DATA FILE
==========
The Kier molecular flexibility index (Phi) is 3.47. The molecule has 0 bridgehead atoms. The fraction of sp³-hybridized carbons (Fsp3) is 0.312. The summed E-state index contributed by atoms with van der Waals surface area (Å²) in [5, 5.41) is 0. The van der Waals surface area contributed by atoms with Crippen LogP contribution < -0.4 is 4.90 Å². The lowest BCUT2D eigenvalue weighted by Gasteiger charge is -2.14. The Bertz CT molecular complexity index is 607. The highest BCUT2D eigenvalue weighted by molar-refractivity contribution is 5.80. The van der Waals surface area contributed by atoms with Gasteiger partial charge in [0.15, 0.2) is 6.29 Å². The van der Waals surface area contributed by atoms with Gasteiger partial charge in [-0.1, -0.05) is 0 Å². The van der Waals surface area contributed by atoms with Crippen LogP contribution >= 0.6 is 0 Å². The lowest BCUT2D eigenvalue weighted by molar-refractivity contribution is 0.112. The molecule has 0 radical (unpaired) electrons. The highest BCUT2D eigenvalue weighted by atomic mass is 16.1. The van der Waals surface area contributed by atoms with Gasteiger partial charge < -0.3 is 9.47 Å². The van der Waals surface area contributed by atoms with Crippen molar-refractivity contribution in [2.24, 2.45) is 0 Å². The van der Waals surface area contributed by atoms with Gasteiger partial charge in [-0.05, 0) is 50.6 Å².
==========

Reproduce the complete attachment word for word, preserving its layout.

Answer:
The Kier molecular flexibility index (Phi) is 3.47. The molecule has 0 bridgehead atoms. The fraction of sp³-hybridized carbons (Fsp3) is 0.312. The summed E-state index contributed by atoms with van der Waals surface area (Å²) in [5, 5.41) is 0. The van der Waals surface area contributed by atoms with Crippen LogP contribution < -0.4 is 4.90 Å². The lowest BCUT2D eigenvalue weighted by Gasteiger charge is -2.14. The Bertz CT molecular complexity index is 607. The highest BCUT2D eigenvalue weighted by molar-refractivity contribution is 5.80. The van der Waals surface area contributed by atoms with Gasteiger partial charge in [0.15, 0.2) is 6.29 Å². The van der Waals surface area contributed by atoms with Gasteiger partial charge in [-0.1, -0.05) is 0 Å². The van der Waals surface area contributed by atoms with Crippen LogP contribution >= 0.6 is 0 Å². The lowest BCUT2D eigenvalue weighted by molar-refractivity contribution is 0.112. The molecule has 0 radical (unpaired) electrons. The highest BCUT2D eigenvalue weighted by atomic mass is 16.1. The van der Waals surface area contributed by atoms with Gasteiger partial charge < -0.3 is 9.47 Å². The van der Waals surface area contributed by atoms with Crippen molar-refractivity contribution in [2.24, 2.45) is 0 Å². The van der Waals surface area contributed by atoms with Gasteiger partial charge in [-0.05, 0) is 50.6 Å².